LATELY I’VE BEEN LAX in posting links to The Insider, my weekly interior design/renovation column that appears every Thursday morning on the Brooklyn real-estate website Brownstoner.com. For the record, I’m aggregating the most recent here, and resolve (Happy New Year!) to be more consistent in the future.

Brooklyn Heights Brides’ Row Gem Restored to Perfection

brooklyn-heights-townhouse-renovation-lorraine-bonaventura-09

 

Quick, Cost-Conscious Townhouse Reno in South Slope

south-slope-brooklyn-townhouse-renovation-141

 

Dark and Narrow Carroll Gardens Brownstone Becomes Light and Airy Home

Clinton Street Townhouse renovation by Lang Architecture.

 

South Slope Home Goes Bold Outside and Bright Within

south-slope-brooklyn-townhouse-renovation-11

 

A Gowanus Wood-Frame House Doubles in Size, Discreetly

Photo: ©Julieta Cervantes

 

Park Slope Gut Reno Splashes Out on Kitchen and Master Bath

park-slope-brooklyn-townhouse-renovation-06

 

“Modern But Warm” Duplex for a Prospect Heights Family

prospect-heights-brooklyn-townhouse-renovation-04

 

 

BEHOLD THE TRANSFORMATION of a neighborhood before your very eyes. That’s what a walk around parts of Philadelphia’s Kensington is like. Whenever I visit, every two months or so, there’s new development, and it’s spreading fast.

IMG_0013

In 2008, when I bought a tiny row house (above right) in the area, it was bleak. Neighboring lots were vacant, nearby houses were falling down. Now, on my one-block block, there’s a new condo building on the corner, the weed-choked lot next door has been cleared for 17 new townhouses, and foundations for two more new townhouses have been poured directly across the street. My house has become the most rundown on the block, and I hope to address that come spring.

IMG_0009

Fan out to neighboring streets, and there are warehouse conversions everywhere (that’s Oxford Mills, above). In the 19th century, Kensington was a district of textile mills called Little England. Those that have survived are being converted to housing for an influx of mostly young people (some priced out, perhaps, of New York City).

IMG_0012

Frankford Avenue, which divides the neighborhood from further-along Fishtown, has been in the throes of commercial development for a few years now (La Colombe, a coffee roaster/cafe, and Fette Sau, a Korean barbecue restaurant, are two of the big-capital investments).

More recently, Front Street, along which runs the El, has become a desirable location for restaurants, too (Good Spoon Soupery, Front Street Cafe, above).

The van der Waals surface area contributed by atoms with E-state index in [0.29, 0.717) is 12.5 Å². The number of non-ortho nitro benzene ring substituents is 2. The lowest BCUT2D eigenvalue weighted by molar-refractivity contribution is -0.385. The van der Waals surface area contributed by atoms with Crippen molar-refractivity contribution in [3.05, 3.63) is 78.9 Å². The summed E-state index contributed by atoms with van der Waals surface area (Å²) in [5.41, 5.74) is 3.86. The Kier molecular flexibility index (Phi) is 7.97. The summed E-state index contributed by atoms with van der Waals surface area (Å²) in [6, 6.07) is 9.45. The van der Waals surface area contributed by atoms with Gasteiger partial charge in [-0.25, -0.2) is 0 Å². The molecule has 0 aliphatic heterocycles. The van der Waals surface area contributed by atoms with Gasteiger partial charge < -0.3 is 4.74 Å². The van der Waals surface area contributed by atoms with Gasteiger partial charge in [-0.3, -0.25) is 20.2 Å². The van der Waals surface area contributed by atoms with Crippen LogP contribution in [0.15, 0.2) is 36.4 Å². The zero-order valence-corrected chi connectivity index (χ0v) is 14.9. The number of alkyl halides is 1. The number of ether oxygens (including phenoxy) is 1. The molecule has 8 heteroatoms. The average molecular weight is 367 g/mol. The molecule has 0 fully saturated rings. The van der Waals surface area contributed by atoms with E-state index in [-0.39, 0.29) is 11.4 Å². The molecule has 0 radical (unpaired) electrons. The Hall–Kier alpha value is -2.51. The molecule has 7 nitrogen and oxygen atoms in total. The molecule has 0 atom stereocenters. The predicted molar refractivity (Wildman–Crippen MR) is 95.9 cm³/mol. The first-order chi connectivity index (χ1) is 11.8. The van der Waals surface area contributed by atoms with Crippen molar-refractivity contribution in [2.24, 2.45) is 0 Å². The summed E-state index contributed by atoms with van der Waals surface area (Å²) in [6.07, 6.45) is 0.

IMG_0010

The architecture of the new residential construction is not much to my liking, but for some reason this same look has taken hold all over north Philadelphia. Wherever there’s a vacant lot, Mondrian-esque low-rise buildings comprised of colored boxes seem to fly up.

Kensington is currently in the running for the grand prize in Curbed Philadelphia’s (pretty silly) annual best-neighborhood contest. Here’s how they describe Kensington’s advantages:

Kensington (7)—This North Philly neighborhood—which encompasses a series of sub-neighborhoods, including East, Lower, and West Kensington—is feeling the heat from Fishtown. As housing prices continue to rise in that hipster haven, more first-time home owners have looked to Kensington for more affordable options. And developers have noticed: Postgreen Homes has established plenty of their projects in the mostly industrial area, filling once-vacant lots with modern homes. Other signs of revitalization: The opening of New Liberty Distillery in the Crane Arts complex, the continued growth ofGreensgrow Farms on E. Cumberland St., and the annual Kensington Kinetic Sculpture Derby & Arts Festival.

The neighborhood still looks pretty bleak, as these photos taken on a gray Sunday after Christmas attest. The main pocket of greenery is Norris Park, a square of majestic trees. The surrounding streets are full of small row houses, used as workers’ housing 150 years ago, bearing ‘For Sale’ signs. Some have been renovated, perhaps well, perhaps in a slapdash way; others are being offered as-is.

IMG_0006

The double-wide beaut, above, on East Norris Street, has been converted to condos.

On a single block of Martha Street, I counted at least four houses for sale, at prices Brooklyn hasn’t seen for years, but a lot more than they would have asked a while back.

IMG_0005

#2031 Martha St., above, renovated, 229K

IMG_0004

#2061 Martha St., left, 159K; #2059, right, 339K

I’m not as confident a real-estate investor as I was a few years back when I started this blog. I’ve over-stretched, had to do more repairs and renovation than anticipated on all my properties, and rents are a bit soft.